When I worked attended school, both full time, I received no assistance with childcare because according to federal guidelines I made too much money.
So I continued to work and pay for childcare, even though I had to pick up another job just to afford it. That didn’t leave me enough time to study, so I had to reduce my hours, which meant a reduction in pay too. Now, I am no longer able to afford to work and pay for childcare at the same time. Getting a job and pursuing an education is what we’re supposed to do, but it felt like I was being penalized for it.
Luckily, my family has been able to provide care for my daughter while I’m in school. But no one should have to go through what our family has, and I know we are not the only ones.
Only 11 percent of all eligible children receive federal childcare assistance in Iowa. That’s not to mention all the people like me who aren’t eligible, but need the help to finish their education and get ahead. Since 77 percent of Iowa children under six have working parents, or a working single parent, this is a huge problem. It’s not just in Iowa. Nationally, the majority of mothers work outside the home.
With childcare costs exceeding the cost of rent in many states, it’s not affordable for families in the middle class, and it’s impossible for those living paycheck to paycheck.
To make that case to a broad audience, I was given a unique opportunity about two months ago when canvasser with the Make It Work campaign knocked on my door. That ultimately led to a meeting with President Obama, although I had no idea that was even possible at the time.
I became an ambassador with the Make It Work campaign, and attended events with presidential candidates like Hillary Clinton, asking exactly what she would do for hard working moms like me who struggle to balance work, childcare, and school. I hosted a community-centered roundtable discussion with local elected leaders, community activists, and other workers like me to share stories and strategies for successfully raising issues that should be a focus for our leaders.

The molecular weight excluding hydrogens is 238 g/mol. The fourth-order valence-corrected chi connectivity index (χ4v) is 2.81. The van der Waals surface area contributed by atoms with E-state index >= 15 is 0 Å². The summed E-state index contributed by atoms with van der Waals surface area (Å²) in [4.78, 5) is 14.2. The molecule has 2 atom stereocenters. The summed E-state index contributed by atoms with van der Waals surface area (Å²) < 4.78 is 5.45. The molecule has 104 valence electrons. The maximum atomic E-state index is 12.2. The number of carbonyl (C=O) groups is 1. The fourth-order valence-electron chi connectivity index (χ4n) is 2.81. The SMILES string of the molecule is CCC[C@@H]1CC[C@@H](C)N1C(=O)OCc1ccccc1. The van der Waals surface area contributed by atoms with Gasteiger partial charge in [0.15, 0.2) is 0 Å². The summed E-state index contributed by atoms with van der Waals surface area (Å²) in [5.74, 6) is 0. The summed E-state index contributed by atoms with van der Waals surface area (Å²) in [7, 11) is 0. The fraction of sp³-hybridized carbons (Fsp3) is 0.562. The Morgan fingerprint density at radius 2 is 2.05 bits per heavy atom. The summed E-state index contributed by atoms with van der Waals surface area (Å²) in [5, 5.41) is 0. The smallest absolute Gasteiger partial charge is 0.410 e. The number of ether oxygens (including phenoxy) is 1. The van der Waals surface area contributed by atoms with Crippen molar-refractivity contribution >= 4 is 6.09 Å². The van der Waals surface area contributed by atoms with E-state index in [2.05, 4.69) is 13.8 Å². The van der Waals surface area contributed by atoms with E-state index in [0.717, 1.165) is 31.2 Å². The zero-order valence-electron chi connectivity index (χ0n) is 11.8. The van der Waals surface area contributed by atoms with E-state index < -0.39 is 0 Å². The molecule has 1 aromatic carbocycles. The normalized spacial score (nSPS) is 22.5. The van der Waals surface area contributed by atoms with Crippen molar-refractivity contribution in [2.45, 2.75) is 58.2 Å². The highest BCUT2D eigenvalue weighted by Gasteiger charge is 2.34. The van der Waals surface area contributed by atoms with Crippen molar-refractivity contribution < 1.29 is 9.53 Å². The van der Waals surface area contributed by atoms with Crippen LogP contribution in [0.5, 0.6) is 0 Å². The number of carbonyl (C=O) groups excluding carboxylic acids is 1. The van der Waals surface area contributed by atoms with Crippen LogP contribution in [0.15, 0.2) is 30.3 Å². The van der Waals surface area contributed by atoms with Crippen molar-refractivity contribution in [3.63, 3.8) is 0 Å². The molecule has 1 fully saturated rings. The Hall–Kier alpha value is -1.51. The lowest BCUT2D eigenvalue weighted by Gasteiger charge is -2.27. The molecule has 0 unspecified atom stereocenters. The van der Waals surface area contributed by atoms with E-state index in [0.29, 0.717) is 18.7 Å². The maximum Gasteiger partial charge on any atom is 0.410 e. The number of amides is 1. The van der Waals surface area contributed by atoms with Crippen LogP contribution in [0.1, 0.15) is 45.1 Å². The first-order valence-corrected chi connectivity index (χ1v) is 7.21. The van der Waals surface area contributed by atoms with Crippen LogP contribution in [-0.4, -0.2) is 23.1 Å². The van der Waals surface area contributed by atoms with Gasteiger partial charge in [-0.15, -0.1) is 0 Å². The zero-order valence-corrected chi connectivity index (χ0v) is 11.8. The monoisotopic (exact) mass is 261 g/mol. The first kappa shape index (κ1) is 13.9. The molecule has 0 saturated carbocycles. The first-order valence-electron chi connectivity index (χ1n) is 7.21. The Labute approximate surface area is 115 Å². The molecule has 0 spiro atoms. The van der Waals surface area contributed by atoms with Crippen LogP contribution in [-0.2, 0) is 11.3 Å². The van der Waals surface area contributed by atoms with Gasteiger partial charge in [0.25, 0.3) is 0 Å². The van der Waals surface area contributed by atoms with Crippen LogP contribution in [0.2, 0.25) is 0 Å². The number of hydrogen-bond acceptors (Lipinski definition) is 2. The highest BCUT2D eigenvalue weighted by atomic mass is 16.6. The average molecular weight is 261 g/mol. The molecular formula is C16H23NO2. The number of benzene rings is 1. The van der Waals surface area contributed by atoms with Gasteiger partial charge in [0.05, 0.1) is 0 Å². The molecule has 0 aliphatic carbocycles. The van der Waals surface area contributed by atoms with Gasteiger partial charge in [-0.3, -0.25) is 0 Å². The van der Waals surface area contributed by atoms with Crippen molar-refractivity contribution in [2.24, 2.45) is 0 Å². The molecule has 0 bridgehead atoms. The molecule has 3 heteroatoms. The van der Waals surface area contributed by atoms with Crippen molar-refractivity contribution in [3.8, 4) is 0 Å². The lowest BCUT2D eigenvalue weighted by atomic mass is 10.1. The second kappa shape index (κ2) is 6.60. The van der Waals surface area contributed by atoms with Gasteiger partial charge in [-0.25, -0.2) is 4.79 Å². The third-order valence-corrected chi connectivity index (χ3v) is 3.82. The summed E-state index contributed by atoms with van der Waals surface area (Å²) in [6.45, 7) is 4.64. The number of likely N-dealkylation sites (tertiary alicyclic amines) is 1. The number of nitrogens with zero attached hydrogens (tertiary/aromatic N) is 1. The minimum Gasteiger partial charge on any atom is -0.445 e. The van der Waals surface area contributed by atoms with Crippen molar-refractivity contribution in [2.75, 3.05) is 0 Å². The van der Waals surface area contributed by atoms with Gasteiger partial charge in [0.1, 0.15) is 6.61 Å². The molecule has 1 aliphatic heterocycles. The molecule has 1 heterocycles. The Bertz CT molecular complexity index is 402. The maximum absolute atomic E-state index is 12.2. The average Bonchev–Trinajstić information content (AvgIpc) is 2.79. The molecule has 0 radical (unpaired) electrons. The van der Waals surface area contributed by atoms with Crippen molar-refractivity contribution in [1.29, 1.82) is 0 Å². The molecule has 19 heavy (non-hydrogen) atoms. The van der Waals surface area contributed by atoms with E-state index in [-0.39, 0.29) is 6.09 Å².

My children deserve the opportunity to succeed, and it’s hard to imagine a parent who doesn’t feel the same way. That includes ensuring our kids are cared for in safe, nurturing, educational environments. Studies show that the first five years of a child’s life are critical to their ability to learn social and emotional skills, and prepare them to be good students and citizens as adults. And when parents know their children are in good hands, they’re more productive employees at work, which benefits their employers.
Childcare and early education must be a national economic priority. If our elected officials fail in providing solutions for access to quality, affordable childcare it’s working families that will continue paying the price for our failure to prioritize these issues. In this country we focus on family values, so it’s time to prove we value families.
President Obama told us he has 15 months left in his term, and that it was unlikely Congress would listen to him on any of these issues. He called on all of us to use our voice, because Congress still has to listen to their constituents, and it’s the only way change would happen. Opportunity was knocking again, this time the call to action was from the President himself.
When I heard the President, I felt he was counting on me and others like me to answer. We have to roll up our sleeves, and help families like mine in Iowa and all across the country Make It Work.
Rochean Cofield is an ambassador for the Make It Work campaign